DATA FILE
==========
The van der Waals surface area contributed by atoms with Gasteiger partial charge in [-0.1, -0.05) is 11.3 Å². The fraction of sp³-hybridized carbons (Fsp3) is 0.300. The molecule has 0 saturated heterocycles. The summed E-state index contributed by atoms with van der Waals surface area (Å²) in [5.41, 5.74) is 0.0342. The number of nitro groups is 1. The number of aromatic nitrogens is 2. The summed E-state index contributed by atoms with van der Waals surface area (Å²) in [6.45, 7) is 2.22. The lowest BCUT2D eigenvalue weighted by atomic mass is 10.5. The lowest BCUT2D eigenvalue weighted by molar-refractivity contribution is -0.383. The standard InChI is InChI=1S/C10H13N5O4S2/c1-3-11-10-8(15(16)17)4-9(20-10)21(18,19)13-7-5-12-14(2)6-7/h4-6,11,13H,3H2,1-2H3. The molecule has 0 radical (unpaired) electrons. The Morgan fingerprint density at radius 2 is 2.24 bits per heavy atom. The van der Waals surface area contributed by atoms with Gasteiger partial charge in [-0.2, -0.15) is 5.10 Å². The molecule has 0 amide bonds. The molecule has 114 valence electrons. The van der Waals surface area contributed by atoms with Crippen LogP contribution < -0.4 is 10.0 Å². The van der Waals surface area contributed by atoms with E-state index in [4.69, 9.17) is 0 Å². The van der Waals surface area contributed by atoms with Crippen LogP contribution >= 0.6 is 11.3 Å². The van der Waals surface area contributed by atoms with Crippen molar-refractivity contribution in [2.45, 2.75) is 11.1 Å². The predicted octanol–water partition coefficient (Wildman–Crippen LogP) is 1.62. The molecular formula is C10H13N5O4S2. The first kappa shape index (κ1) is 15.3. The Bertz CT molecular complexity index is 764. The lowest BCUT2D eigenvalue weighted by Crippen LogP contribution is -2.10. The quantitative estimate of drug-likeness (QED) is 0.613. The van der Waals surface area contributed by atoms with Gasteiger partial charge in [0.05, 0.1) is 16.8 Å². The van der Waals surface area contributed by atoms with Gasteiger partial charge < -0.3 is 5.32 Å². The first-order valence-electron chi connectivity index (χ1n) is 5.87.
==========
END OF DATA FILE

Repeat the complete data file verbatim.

The van der Waals surface area contributed by atoms with Gasteiger partial charge in [-0.1, -0.05) is 11.3 Å². The fraction of sp³-hybridized carbons (Fsp3) is 0.300. The molecule has 0 saturated heterocycles. The summed E-state index contributed by atoms with van der Waals surface area (Å²) in [5.41, 5.74) is 0.0342. The number of nitro groups is 1. The number of aromatic nitrogens is 2. The summed E-state index contributed by atoms with van der Waals surface area (Å²) in [6.45, 7) is 2.22. The lowest BCUT2D eigenvalue weighted by atomic mass is 10.5. The lowest BCUT2D eigenvalue weighted by molar-refractivity contribution is -0.383. The standard InChI is InChI=1S/C10H13N5O4S2/c1-3-11-10-8(15(16)17)4-9(20-10)21(18,19)13-7-5-12-14(2)6-7/h4-6,11,13H,3H2,1-2H3. The molecule has 0 radical (unpaired) electrons. The Morgan fingerprint density at radius 2 is 2.24 bits per heavy atom. The van der Waals surface area contributed by atoms with Gasteiger partial charge in [-0.2, -0.15) is 5.10 Å². The molecule has 0 amide bonds. The molecule has 114 valence electrons. The van der Waals surface area contributed by atoms with Crippen LogP contribution < -0.4 is 10.0 Å². The van der Waals surface area contributed by atoms with E-state index in [4.69, 9.17) is 0 Å². The van der Waals surface area contributed by atoms with Crippen LogP contribution >= 0.6 is 11.3 Å². The van der Waals surface area contributed by atoms with Crippen molar-refractivity contribution in [2.45, 2.75) is 11.1 Å². The predicted octanol–water partition coefficient (Wildman–Crippen LogP) is 1.62. The molecular formula is C10H13N5O4S2. The first kappa shape index (κ1) is 15.3. The Bertz CT molecular complexity index is 764. The lowest BCUT2D eigenvalue weighted by Crippen LogP contribution is -2.10. The quantitative estimate of drug-likeness (QED) is 0.613. The van der Waals surface area contributed by atoms with Gasteiger partial charge in [0.05, 0.1) is 16.8 Å². The van der Waals surface area contributed by atoms with Gasteiger partial charge < -0.3 is 5.32 Å². The first-order valence-electron chi connectivity index (χ1n) is 5.87.